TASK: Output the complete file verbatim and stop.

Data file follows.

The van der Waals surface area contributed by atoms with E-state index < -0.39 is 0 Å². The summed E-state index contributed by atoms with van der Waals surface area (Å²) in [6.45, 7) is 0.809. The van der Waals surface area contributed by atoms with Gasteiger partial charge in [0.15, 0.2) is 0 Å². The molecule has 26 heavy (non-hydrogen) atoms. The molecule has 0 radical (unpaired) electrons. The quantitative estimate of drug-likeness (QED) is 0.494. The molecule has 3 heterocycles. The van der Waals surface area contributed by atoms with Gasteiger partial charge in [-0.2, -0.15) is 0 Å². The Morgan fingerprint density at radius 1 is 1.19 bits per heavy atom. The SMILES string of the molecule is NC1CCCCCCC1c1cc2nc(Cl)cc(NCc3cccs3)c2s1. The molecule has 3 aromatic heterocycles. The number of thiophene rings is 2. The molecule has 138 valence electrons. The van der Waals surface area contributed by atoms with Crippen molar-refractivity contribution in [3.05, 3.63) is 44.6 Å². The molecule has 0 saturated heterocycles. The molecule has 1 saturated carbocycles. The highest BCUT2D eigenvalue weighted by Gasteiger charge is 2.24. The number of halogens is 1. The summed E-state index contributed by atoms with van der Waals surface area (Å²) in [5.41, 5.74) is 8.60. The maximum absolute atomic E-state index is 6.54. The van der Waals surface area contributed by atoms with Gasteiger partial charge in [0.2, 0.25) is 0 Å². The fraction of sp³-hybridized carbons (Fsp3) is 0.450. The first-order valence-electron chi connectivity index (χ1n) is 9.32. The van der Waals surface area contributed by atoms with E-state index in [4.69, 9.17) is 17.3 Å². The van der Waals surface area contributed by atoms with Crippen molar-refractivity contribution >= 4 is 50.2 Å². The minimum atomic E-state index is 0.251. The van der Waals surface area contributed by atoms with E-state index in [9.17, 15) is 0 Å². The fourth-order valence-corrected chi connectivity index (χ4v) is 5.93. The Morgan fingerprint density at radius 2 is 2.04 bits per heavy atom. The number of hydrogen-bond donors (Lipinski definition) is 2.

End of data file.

The van der Waals surface area contributed by atoms with E-state index < -0.39 is 0 Å². The summed E-state index contributed by atoms with van der Waals surface area (Å²) in [6.45, 7) is 0.809. The van der Waals surface area contributed by atoms with Gasteiger partial charge in [0.15, 0.2) is 0 Å². The molecule has 26 heavy (non-hydrogen) atoms. The molecule has 0 radical (unpaired) electrons. The quantitative estimate of drug-likeness (QED) is 0.494. The molecule has 3 heterocycles. The van der Waals surface area contributed by atoms with Gasteiger partial charge in [-0.2, -0.15) is 0 Å². The Morgan fingerprint density at radius 1 is 1.19 bits per heavy atom. The SMILES string of the molecule is NC1CCCCCCC1c1cc2nc(Cl)cc(NCc3cccs3)c2s1. The molecule has 3 aromatic heterocycles. The number of thiophene rings is 2. The molecule has 138 valence electrons. The van der Waals surface area contributed by atoms with Crippen molar-refractivity contribution in [3.05, 3.63) is 44.6 Å². The molecule has 0 saturated heterocycles. The molecule has 1 saturated carbocycles. The highest BCUT2D eigenvalue weighted by Gasteiger charge is 2.24. The number of halogens is 1. The summed E-state index contributed by atoms with van der Waals surface area (Å²) in [5.41, 5.74) is 8.60. The maximum absolute atomic E-state index is 6.54. The van der Waals surface area contributed by atoms with Gasteiger partial charge in [0.2, 0.25) is 0 Å². The fraction of sp³-hybridized carbons (Fsp3) is 0.450. The first-order valence-electron chi connectivity index (χ1n) is 9.32. The van der Waals surface area contributed by atoms with E-state index in [4.69, 9.17) is 17.3 Å². The van der Waals surface area contributed by atoms with Crippen molar-refractivity contribution >= 4 is 50.2 Å². The minimum atomic E-state index is 0.251. The van der Waals surface area contributed by atoms with E-state index in [9.17, 15) is 0 Å². The fourth-order valence-corrected chi connectivity index (χ4v) is 5.93. The Morgan fingerprint density at radius 2 is 2.04 bits per heavy atom. The number of hydrogen-bond donors (Lipinski definition) is 2.